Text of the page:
(9 am. – promoted by ek hornbeck)
If there is ever to be any effective pushback against the hegemony of capital, we will need bases of power, organized expressions of sustained popular resistance to exploitation and repression. The contemporary political landscape of neoliberal media message management, social atomization and political alienation can seem harsh and desolate for those of us looking for direction, for effective means of participation and expression of solidarity.
Today I’ll take a look at the struggle of the Coalition of Immokalee Workers for some measure of justice and dignity in the fruit and vegetable fields of Florida, their history, the impressive solidarity network they have built, some recent victories, and some ongoing and upcoming efforts and actions that offer us all an opportunity to participate in solidarity.
Never doubt that a small group of thoughtful, committed people can change the world. Indeed, it is the only thing that ever has.” – Margaret Mead.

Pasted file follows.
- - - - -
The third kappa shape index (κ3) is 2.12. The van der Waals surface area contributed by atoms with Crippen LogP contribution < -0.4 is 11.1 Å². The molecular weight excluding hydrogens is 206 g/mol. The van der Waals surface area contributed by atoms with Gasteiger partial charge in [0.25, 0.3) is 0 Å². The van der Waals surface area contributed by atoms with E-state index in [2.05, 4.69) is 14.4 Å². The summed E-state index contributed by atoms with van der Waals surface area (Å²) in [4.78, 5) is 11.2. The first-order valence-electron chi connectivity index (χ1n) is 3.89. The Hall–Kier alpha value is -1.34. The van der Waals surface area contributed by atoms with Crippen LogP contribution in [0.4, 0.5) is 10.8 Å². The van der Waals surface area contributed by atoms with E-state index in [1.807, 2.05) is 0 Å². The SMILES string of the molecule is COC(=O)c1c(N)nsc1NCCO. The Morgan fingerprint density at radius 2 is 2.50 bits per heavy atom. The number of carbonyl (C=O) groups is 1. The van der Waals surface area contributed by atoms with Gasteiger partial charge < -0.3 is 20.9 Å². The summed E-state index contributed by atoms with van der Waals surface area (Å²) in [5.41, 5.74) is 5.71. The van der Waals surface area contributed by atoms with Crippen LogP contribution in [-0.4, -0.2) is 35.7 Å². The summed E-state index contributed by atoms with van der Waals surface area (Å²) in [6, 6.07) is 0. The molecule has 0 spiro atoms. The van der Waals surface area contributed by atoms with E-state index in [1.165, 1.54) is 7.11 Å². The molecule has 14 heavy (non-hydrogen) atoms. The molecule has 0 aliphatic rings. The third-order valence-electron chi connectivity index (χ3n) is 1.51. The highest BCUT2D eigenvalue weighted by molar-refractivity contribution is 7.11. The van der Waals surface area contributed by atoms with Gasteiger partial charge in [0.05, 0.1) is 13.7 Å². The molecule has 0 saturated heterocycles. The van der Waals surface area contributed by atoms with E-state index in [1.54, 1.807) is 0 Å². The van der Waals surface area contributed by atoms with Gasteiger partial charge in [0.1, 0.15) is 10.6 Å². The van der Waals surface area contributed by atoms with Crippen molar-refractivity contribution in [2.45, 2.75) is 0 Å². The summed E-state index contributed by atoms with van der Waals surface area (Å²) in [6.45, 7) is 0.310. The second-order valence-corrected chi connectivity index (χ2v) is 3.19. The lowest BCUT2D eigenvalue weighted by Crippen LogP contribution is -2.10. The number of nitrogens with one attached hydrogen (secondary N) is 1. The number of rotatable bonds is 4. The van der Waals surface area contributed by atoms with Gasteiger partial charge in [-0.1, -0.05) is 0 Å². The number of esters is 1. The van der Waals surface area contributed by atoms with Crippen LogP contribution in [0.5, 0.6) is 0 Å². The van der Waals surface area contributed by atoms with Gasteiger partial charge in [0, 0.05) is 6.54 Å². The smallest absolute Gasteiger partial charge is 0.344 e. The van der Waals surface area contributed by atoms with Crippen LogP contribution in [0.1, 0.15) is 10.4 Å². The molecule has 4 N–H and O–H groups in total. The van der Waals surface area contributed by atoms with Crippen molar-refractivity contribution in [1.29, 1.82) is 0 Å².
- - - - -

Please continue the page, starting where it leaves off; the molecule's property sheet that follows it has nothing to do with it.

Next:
Everything starts small. There’s really no other way to start something. Anything that starts out big starts out being the continuation of something else that allows it to be big. The Coalition of Immokalee Workers in its beginning was no different from any effort at organizing ever undertaken.
We began organizing in 1993 as a small group of workers meeting weekly in a room borrowed from a local church to discuss how to better our community and our lives. In a relatively short time we have managed to bring about significant, concrete change.
Combining three community-wide work stoppages with intense public pressure – including an unprecedented month-long hunger strike by six of our members in 1998 and an historic 230-mile march from Ft. Myers to Orlando in 2000 – our early organizing ended over 20 years of declining wages in the tomato industry.